Working with and Facilitating Groups
17 November 2021
Blending theory, practice and experiential learning, this one-of-a-kind course offers participants the opportunity to explore the processes and skills involved in planning, leading and reviewing a group – building understanding and confidence.
Working with and Facilitating Groups
This course aims to provide participants with an understanding of the processes and dynamics involved in working with groups – drawing on a range of key psychodynamic and therapeutic concepts to examine what’s going on above and below the surface of group life.
Crucially, it also addresses the practical logistics of establishing and running a group – “taking on board the context, the setting, whether it’s on Zoom or whether it’s in person, how long the group is for, what’s the task of the group, who’s coming to it”, says Peter.
The course typically attracts participants from a wide range of sectors and settings: “We’ve had people from every single background you can think”, says Stephanie, “Arts, Science, Technology, as well as the more practical psychologists, nurses, mental health workers”. And this variety enriches the learning experience, as participants are encouraged to learn from one another, as well as from the course facilitators.
“There is absolutely no similar course anywhere”, she adds, “and I think that’s one of the reasons why we’re getting applicants from all over the place, including internationally”.
What does it involve?
The course is structured over 10 weeks, with each half-day session made up of three elements, within a “rich matrix of learning”:
- Theory: Every week, participants are invited to engage with different ways of thinking about groups – drawing on a range of online readings and videos, as well as a rich bibliography of resources, and personalised recommendations. In this way, all participants acquire a firm level of theoretical knowledge – “but from a very practical point of view”. Stephanie and Peter also let participants know about other relevant events and organisations, and further opportunities for training and supervision.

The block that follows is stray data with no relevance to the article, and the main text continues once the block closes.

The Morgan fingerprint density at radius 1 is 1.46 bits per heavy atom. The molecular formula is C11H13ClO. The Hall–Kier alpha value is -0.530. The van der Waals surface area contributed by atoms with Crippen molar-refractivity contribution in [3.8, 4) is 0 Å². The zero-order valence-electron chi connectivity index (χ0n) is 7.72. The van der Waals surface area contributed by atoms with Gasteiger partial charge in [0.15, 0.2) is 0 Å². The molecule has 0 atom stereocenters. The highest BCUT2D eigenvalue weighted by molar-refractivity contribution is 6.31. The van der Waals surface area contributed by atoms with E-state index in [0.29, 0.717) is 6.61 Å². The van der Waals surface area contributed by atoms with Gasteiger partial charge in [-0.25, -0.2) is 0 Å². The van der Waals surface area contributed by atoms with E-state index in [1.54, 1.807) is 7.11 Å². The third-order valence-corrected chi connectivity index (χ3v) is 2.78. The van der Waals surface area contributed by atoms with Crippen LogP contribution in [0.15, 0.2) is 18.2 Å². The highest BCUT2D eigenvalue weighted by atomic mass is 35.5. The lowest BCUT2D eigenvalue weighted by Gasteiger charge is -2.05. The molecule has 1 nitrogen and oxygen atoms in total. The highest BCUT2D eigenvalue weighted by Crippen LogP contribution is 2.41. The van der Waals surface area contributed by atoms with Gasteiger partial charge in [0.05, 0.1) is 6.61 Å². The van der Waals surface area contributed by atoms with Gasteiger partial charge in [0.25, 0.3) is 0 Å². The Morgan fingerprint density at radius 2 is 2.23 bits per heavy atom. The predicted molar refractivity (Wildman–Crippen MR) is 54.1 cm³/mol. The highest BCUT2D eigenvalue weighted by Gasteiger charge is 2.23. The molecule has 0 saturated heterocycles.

- Work Discussion: Time is also set aside each week for participants to share their own experiences of working with groups, through discussion with their peers. This is an opportunity to explore what does and doesn’t work in practice, to embrace the “messiness” of group work, and “to learn collectively from that”, explains Peter. “It’s a real practicum, a fulcrum for the course, in a way, that makes it real”. Participants are divided into two smaller groups, then encouraged to share their ideas to help make sense of the scenarios and dynamics described – drawing on their own experiences as well as the key concepts outlined in the course. The idea isn’t to come up with solutions to problems, necessarily, but to make space for reflection, and to explore the real life, practical application of the theories covered.
- Experiential Group: Facilitated by a Psychotherapist, the experiential group component adds an important extra dimension to the learning. “As much as we discuss the theory and practice, there’s nothing as practical as being in an experiential group”, says Peter. This gives participants the opportunity to “really explore some of those interpersonal issues that anyone has to attend to when they’re in a group” – further informing their understanding of the group experience, both as member and group facilitator.
While there’s always been a need for support in this area, the course feels particularly timely at the moment. Peter describes “a sort of economy of scale” in health, education and social care settings, where professionals are being asked to run groups without training or supervision, and with “little understanding of some of the issues and dynamics that occur”.
For those professionals, the course can offer “a template” for thinking about and approaching the process: “We hope that the course will enrich their knowledge and also give people the confidence to run groups on their own, if they haven’t done so before”, adds Stephanie.
Both Stephanie and Peter highlight the far-reaching impact of the training. There are immediate benefits to the individual participants: “We know from the feedback that we’ve had [...] how much use they make, even within this short space of time, of the learning that they do”, says Peter. But organisations also feel the benefit. By bringing the learning back to their places of work, participants are able to actively strengthen the baseline of knowledge and skills in their organisation, and make a positive difference to its culture.
“Ten weeks is quite tight to fit everything in that we need to do”, admits Stephanie, “but we manage it, we think we manage it well”.
Looking to deepen your knowledge of group processes?
The course is open to professionals from across all disciplines and sectors – including healthcare, social work and social care, education settings, the voluntary sector and beyond.